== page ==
Android, Android, everywhere, and not another platform to seriously challenge it in Barcelona. As this year’s Mobile World Congress heads into the last day, it’s clear that the big winner is Android. From the announced handsets and awards, to the hardware and the hackers, Google’s mobile operating system has been part of every major story coming out of the event.
Samsung’s Galaxy S5 is probably the biggest story, with the flagship Android handset for the South Korean company debuting an iterative update to the specifications, while adding in new hardware and capabilities to help a user get through the day.
Not far behind Samsung in the ‘stories with impact’ is Sony as the Japanese company debuts a flagship that is arguably higher specced than the Galaxy S5. The Xperia Z2 builds on Sony’s previous classic smartphones and tablets with a consistent design pushing the envelope.
Even the smaller handset manufactures are relying on Android. Russian based Yota Devices have been demonstrating the second generation of their dual-screened YotaPhone concept. Naturally it’s powered by Android. Companies such as Jolla may have their own operating system in Sailfish OS, but the story of the OS includes Android compatibility so users can run their favourite applications without waiting for someone to port it.
Oh, and Nokia decided to release an Android powered handset, but as the Nokia X family has forked the Android Open Source Project, as opposed to the version with Google Play, don’t expect Mountain View to push that handset to the fore in any publicity.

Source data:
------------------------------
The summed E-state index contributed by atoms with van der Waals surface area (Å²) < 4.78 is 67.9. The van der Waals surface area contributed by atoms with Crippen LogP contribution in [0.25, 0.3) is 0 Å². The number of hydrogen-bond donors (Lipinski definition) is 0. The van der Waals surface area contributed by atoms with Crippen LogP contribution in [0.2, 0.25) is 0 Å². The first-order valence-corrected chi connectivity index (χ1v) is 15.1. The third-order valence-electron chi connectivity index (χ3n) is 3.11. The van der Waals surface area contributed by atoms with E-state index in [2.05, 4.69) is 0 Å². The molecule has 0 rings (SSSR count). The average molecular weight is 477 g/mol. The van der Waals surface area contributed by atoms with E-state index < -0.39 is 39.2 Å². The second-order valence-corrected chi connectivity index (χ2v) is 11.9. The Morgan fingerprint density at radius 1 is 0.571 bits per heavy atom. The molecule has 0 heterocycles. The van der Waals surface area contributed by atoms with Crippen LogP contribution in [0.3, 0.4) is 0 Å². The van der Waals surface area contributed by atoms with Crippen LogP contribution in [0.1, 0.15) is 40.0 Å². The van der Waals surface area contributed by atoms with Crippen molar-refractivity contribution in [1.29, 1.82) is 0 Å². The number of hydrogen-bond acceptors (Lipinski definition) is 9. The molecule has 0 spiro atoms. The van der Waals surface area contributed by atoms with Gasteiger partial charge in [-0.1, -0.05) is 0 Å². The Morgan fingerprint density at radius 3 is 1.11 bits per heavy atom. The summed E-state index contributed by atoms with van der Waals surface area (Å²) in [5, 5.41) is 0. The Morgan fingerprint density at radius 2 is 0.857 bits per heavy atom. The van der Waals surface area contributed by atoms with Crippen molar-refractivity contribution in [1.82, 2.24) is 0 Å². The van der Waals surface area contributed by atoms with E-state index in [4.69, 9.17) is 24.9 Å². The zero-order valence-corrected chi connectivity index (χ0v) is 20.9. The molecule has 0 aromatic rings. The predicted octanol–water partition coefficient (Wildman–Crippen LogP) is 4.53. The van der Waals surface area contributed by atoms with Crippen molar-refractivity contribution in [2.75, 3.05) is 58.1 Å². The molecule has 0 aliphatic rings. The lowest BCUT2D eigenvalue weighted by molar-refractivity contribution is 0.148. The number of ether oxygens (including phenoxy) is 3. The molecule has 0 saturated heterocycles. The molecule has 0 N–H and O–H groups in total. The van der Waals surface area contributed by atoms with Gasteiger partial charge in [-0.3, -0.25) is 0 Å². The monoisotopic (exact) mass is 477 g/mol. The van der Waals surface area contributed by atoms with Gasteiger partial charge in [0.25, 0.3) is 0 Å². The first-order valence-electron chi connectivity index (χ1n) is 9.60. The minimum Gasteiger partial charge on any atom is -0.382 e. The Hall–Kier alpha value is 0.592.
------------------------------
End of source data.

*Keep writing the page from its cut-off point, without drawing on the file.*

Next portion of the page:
With a worldwide market share approaching seventy percent, the ability to dominate a news cycle at a high profile media event, and acceptance by the industry that the platform should be considered by ever manufacturer in some form, the Android team can depart from Barcelona feeling on top of the mobile world.
Look a little deeper at MWC, you’ll find that the long-term result might not be as simple as that.
For starters, Apple never showed up, and Tim Cook’s hardware release cycle is nowhere close to satisfying an event like MWC. That doesn’t mean their presence was not felt. Peripheral manufacturers still love supporting Apple devices, and the ecosystem in extra hardware that has built up around Apple is formidable. Only the Galaxy S handsets can get close in terms of volume, but the accessories market does not have the same depth as Apple’s.
Android may be a wonderfully technical solution to the OS problem, but the ecosystem and accessories market is one that Apple still rules over.
Then there is Microsoft. Windows Phone 8 handsets were noticeable by their absence, but the news points that Microsoft did look to get over (hardware reference designs, nine manufacturers on board, and preparing the ground for the launch of Windows Phone 8.1 at Build in April) as well as some smart positioning statements as to their third place in the EU5 market, left Microsoft posted as missing but with an obvious counter-punch waiting to be thrown.
It’s not quite all about Android just yet, even if the size of the Android platform dominated this year’s MWC. The other players in the smartphone space are simply picking their battles, and Barcelona was not one of them. So it’s a victory for Google, almost by default, but the competition has not been extinguished.